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CH5203 - Analytical Chemistry (Advanced)

Credit points: 3
Year: 2012
Student Contribution Band: Band 4
Administered by: School of Pharmacy & Molecular Sciences

Analytical Chemistry is the branch of the discipline which provides qualitative information (what is in a sample) and quantitative information (how much is in a sample) about matter. This subject introduces the student to a range of techniques used for the analysis of an array of materials. The following topics are covered. Classical volumetric, gravimetric and titrimetric analysis. Analytical Atomic Spectroscopy - AA and ICP techniques and their application. Chromatography - basic theory and applications using liquid chromatography and gas chromatography as well as hyphenated techniques such as GC-MS and HPLC-MS. Capillary electrophoresis. Electroanalytical techniques, including potentiometric, voltametric and titrimetric methods. Techniques of sample preparation. Principles of Quality Assurance and Quality Control. The discussion of these techniques will be illustrated using industrial, environmental, biological and medical examples.

Learning Outcomes

  • an understanding of chromatographic techniques and their application;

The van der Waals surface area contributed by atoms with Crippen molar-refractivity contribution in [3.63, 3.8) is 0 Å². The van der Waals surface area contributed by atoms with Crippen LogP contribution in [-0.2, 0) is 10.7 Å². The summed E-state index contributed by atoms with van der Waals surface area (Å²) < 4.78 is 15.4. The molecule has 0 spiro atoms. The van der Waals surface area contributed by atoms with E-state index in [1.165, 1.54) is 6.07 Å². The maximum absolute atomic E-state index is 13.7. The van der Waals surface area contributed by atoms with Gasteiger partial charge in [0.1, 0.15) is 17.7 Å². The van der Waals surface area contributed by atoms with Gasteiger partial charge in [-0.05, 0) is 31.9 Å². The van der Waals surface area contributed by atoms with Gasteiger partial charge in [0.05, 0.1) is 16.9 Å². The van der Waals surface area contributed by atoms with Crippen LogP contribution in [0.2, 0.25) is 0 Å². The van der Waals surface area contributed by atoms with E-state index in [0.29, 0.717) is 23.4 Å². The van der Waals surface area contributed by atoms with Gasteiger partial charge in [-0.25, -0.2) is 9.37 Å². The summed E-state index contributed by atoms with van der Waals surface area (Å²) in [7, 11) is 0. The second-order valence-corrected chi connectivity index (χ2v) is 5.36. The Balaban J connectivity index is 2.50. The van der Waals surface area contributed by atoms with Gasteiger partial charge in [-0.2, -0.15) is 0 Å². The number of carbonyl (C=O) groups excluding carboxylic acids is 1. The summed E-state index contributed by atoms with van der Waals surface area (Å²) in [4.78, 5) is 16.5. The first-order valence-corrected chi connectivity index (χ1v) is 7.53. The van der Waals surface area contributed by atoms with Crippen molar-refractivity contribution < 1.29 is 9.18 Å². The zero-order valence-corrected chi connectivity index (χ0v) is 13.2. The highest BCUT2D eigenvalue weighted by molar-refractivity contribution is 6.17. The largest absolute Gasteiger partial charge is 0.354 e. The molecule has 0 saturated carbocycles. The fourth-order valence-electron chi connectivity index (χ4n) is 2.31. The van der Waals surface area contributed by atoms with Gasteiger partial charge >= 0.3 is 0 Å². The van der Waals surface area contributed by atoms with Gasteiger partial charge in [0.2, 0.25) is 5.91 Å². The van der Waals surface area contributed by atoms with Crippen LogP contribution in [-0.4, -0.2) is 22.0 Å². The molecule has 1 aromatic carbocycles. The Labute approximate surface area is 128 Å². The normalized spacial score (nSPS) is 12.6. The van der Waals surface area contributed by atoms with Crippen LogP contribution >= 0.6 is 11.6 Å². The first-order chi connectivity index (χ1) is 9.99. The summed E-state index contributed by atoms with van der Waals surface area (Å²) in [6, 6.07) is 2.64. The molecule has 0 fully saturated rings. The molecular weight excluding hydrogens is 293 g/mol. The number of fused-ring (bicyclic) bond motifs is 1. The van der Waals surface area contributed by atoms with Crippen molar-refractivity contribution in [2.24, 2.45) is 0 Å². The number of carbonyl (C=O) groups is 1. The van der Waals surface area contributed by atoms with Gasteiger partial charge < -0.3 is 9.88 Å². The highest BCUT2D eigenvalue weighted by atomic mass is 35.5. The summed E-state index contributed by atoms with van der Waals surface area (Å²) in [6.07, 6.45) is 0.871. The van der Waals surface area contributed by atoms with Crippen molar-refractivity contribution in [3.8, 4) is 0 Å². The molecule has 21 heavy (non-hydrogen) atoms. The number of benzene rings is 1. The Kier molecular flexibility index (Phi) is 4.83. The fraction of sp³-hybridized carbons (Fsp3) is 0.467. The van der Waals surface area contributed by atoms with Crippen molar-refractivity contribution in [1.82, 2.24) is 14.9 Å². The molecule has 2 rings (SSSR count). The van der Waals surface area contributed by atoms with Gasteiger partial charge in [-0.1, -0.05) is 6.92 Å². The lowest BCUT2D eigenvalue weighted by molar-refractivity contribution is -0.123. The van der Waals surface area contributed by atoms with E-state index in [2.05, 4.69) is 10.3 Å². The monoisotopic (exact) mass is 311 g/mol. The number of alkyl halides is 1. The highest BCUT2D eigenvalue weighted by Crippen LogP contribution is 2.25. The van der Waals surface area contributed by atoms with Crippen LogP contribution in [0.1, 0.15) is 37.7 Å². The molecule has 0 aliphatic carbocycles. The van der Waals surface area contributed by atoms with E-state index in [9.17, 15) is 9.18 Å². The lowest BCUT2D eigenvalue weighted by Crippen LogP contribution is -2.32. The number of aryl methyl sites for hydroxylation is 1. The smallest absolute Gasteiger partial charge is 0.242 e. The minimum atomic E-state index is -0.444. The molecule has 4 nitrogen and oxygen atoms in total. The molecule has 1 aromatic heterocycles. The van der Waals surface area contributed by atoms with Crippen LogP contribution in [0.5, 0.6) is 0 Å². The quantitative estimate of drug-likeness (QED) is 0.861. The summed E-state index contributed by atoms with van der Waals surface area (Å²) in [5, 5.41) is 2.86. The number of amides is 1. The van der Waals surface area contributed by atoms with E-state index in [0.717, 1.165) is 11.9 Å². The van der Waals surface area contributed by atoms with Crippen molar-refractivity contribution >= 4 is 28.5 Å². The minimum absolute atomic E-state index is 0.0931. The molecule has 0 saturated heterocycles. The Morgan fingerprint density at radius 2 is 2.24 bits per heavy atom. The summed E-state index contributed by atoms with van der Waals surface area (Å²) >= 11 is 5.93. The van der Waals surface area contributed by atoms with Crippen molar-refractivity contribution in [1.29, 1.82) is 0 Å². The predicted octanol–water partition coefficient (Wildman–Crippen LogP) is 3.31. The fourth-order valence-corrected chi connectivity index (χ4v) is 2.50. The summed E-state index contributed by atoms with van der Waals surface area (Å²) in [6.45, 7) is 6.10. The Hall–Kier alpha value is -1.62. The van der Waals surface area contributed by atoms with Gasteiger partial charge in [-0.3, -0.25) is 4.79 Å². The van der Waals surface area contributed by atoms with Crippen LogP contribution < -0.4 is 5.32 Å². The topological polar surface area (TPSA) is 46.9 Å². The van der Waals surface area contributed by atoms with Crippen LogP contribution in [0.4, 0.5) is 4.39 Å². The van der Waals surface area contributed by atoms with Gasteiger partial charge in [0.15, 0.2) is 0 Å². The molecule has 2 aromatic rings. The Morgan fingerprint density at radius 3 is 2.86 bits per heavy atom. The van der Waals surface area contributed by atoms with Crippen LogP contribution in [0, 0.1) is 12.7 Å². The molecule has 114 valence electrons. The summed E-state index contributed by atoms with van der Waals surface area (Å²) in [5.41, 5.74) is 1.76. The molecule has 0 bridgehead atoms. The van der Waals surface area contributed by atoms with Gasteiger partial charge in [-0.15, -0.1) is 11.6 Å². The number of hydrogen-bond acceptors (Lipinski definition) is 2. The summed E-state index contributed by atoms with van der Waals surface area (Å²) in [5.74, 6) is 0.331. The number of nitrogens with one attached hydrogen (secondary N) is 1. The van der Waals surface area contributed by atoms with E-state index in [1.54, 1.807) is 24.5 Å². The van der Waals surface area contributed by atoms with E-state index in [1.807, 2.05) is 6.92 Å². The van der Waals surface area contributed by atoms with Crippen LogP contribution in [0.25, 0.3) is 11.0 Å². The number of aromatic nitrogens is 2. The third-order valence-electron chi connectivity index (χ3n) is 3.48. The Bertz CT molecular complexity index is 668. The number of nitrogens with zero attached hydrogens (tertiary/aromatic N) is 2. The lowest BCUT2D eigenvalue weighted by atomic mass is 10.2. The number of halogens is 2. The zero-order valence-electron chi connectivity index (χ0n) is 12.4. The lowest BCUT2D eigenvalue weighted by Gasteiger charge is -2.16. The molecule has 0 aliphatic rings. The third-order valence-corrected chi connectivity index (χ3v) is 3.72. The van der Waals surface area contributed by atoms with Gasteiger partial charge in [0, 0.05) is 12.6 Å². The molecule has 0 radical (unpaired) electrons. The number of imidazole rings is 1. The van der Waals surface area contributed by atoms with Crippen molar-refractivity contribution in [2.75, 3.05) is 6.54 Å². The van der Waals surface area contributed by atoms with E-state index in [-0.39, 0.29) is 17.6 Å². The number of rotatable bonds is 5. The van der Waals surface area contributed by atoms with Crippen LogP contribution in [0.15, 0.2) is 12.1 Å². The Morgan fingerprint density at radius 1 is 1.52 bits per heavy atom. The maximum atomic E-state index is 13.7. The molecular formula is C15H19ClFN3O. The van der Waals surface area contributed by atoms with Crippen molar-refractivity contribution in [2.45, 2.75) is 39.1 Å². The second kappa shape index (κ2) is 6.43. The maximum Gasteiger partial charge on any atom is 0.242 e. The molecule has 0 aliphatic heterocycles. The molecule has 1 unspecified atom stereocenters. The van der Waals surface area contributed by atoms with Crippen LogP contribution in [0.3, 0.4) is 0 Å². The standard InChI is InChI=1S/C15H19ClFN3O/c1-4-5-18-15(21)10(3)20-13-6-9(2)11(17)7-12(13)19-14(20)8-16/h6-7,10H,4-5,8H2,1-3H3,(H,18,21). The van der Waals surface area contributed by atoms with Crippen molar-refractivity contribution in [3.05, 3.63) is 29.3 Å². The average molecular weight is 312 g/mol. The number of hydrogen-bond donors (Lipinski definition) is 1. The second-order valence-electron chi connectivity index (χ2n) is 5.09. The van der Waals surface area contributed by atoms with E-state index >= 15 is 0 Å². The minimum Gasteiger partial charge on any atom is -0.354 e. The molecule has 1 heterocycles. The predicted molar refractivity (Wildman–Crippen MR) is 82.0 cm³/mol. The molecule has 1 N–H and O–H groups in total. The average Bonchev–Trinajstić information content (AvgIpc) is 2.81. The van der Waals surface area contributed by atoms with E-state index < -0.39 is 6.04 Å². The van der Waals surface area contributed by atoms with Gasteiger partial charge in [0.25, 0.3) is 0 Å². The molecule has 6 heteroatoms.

• an understanding of the fundamentals of electroanalytical chemistry and familiarity with field methods based on electrochemical principles;
  • development of an appreciation of the underlying chemistry of some important environmental issues;
  • familiarity with standard procedures for collection, preservation and preparation of samples, and familiarity with standard wet chemical methods of analysis, including those used for nutrient analyses;
  • familiarity with the theory and practice of atomic spectroscopy for the determination of metals.

Graduate Qualities

  • The ability to adapt knowledge to new situations;
  • The ability to define and to solve problems in at least one discipline area;
  • The ability to think critically, to analyse and evaluate claims, evidence and arguments, and to reason and deploy evidence clearly and logically;
  • The ability to speak and write clearly, coherently and creatively;
  • The ability to generate, calculate, interpret and communicate numerical information in ways appropriate to a given discipline or discourse;
  • The ability to communicate effectively with a range of audiences;
  • The ability to lead, manage and contribute effectively to teams;
  • The ability to work individually and independently.
Prerequisites: (CH1001 and CH1002) OR (CH1011 and CH1012)
CH2041 CH2103


Townsville, Study Period 2, Internal
Census Date 23-Aug-2012
Coordinator: <Person not found>
Lecturers: Assoc. Professor Michael Oelgemoeller, Dr Dana Roberts, Assoc. Professor Bruce Bowden, <Person not found>, Professor Peter Junk.
Workload expectations:
  • 36 hours lectures
  • 36 hours practicals
Assessment: end of semester exam (50% - 70%); practical component (20% - 40%); assignments (5% - 15%).

Note: Minor variations might occur due to the continuous Subject quality improvement process, and in case of minor variation(s) in assessment details, the Subject Outline represents the latest official information.